(This article was first published on

**We think therefore we R**, and kindly contributed to R-bloggers)I came across a nice problem at project euler that gave me sense of satisfaction that was unusual, I think that because I don't usually get the solutions right the first time as I did in this case. Anyhow, I shall try and decode the R codes that I used in simple English language and Mathematics.

Let me first illustrate the brute force method, that is usually the method used by novice coders like myself. The idea here is to find the largest number below 1 million that gives the maximum number of the above mentioned iterations.

So what I have done above is simply performed the iteration for each and every integer from 1 to 1 million and using a counter variable kept a track of which number gave me the largest number of iterations and recorded the corresponding number, which is what we needed in the end. The idea was straight forward the only challenge was to come up with that cute function (which we now see is not that challenging after all).

Well, now that the novice part is done lets get to what Utkarsh (my pro bro) had to say about this. My codes took ~

The above codes, courtesy Utkarsh, took ~

Let me first illustrate the brute force method, that is usually the method used by novice coders like myself. The idea here is to find the largest number below 1 million that gives the maximum number of the above mentioned iterations.

So what I have done above is simply performed the iteration for each and every integer from 1 to 1 million and using a counter variable kept a track of which number gave me the largest number of iterations and recorded the corresponding number, which is what we needed in the end. The idea was straight forward the only challenge was to come up with that cute function (which we now see is not that challenging after all).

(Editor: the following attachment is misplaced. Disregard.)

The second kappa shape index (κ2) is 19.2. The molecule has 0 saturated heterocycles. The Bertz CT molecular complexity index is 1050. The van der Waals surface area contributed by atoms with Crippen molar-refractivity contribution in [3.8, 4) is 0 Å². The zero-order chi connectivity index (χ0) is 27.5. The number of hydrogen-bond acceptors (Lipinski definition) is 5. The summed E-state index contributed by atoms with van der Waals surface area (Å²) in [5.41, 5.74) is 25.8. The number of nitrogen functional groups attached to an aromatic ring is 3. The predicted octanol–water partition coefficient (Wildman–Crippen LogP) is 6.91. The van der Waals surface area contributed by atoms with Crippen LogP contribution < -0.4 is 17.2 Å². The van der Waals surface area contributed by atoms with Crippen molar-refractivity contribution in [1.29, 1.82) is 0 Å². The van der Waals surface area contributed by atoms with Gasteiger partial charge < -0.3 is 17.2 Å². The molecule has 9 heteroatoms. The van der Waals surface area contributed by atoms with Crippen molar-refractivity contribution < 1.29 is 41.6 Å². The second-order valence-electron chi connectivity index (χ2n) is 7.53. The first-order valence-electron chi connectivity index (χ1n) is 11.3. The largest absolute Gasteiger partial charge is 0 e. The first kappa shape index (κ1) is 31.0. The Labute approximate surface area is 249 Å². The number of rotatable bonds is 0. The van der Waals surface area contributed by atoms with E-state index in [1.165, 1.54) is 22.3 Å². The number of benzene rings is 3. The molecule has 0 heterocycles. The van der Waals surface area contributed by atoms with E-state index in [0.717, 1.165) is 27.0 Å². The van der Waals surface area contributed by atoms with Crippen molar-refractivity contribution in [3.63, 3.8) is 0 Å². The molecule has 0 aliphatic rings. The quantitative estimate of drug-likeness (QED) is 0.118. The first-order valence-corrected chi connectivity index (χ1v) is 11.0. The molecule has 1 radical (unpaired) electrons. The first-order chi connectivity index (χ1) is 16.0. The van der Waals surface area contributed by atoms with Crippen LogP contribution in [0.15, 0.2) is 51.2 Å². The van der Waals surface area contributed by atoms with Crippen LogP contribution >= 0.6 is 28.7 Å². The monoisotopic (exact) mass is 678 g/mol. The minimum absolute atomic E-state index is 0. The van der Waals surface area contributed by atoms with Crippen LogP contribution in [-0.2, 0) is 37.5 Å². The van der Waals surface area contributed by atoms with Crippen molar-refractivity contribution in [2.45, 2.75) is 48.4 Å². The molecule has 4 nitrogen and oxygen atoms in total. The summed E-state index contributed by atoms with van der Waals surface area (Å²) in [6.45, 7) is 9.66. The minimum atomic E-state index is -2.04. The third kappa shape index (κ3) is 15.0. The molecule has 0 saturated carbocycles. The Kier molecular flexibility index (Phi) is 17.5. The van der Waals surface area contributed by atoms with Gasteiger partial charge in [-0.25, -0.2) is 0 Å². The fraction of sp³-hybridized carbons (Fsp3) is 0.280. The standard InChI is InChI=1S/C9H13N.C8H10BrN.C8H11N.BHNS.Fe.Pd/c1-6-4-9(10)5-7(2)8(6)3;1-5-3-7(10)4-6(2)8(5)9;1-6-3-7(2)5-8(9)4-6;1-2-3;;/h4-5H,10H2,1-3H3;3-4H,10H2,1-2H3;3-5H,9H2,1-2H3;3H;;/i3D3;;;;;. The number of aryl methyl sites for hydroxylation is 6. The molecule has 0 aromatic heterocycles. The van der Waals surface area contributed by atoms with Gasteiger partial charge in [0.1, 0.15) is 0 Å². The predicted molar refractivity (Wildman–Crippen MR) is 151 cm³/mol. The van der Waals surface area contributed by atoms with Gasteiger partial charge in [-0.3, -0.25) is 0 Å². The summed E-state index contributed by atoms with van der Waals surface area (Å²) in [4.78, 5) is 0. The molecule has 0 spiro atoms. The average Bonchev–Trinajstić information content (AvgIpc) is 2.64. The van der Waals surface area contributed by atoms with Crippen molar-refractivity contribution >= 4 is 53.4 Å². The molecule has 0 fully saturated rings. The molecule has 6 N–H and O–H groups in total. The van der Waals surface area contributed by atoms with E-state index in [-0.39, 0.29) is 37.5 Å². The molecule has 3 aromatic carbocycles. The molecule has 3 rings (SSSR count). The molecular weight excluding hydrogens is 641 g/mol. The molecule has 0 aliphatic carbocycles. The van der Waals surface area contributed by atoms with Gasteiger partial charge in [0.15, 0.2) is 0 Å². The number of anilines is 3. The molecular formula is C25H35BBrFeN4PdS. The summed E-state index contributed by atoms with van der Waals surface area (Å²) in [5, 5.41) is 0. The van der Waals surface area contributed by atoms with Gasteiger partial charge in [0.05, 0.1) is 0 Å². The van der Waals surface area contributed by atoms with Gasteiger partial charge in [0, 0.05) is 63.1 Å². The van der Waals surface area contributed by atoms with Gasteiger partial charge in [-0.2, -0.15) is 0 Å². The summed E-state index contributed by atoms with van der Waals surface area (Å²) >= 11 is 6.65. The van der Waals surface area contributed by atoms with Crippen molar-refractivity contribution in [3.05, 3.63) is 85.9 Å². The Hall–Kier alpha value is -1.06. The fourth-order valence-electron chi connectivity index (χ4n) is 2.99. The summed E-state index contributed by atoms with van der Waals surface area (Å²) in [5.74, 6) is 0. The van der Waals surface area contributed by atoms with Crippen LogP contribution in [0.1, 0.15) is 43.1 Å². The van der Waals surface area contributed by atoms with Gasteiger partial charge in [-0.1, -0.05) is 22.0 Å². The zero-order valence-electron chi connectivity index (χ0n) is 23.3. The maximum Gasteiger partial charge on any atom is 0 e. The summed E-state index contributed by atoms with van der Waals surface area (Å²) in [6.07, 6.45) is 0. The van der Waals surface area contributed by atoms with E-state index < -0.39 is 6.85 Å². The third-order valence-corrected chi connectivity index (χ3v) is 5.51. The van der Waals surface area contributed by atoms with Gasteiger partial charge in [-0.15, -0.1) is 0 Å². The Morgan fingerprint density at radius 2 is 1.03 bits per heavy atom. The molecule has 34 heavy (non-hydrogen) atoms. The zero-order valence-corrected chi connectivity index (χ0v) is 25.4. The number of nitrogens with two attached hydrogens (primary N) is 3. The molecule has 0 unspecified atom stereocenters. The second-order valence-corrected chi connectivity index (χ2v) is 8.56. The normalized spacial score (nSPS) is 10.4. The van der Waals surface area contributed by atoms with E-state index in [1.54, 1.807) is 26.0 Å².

Well, now that the novice part is done lets get to what Utkarsh (my pro bro) had to say about this. My codes took ~

**701.75**seconds to run (on my Sony vaio VPCCW12EN), this was completely fine by me. Utkarsh shrugged in his usual nonchalant manner at my codes and came up with an awesome algorithm to optimize the above calculation and saving some precious time (which I think he referred to as Memoization). The idea that he worked on was that since in many cases we would already have computed the number of iterations there was no need to keep computing then again. Suppose in the example in the question we see that 13 -> 40 -> 20 -> 10 -> 5 -> 16 -> 8 -> 4 -> 2 -> 1. Now in the computation of 13 if say we already have that 10 will further iterate say 6 times we would not have to go all the way to 1. Similarly even for 10 if we know that 5 further iterates 5 times we don't need to go all the way back till 1. This would be more clear when we take a look at the codes.The above codes, courtesy Utkarsh, took ~

**50**seconds. As it turns out I was**1,390%**inefficient as compared to this optimal algorithm. I would glad to know if there is any other optimization technique (apart from using super computers) that might reduce the computational time, please share if you can find a better way of coding this in R.To

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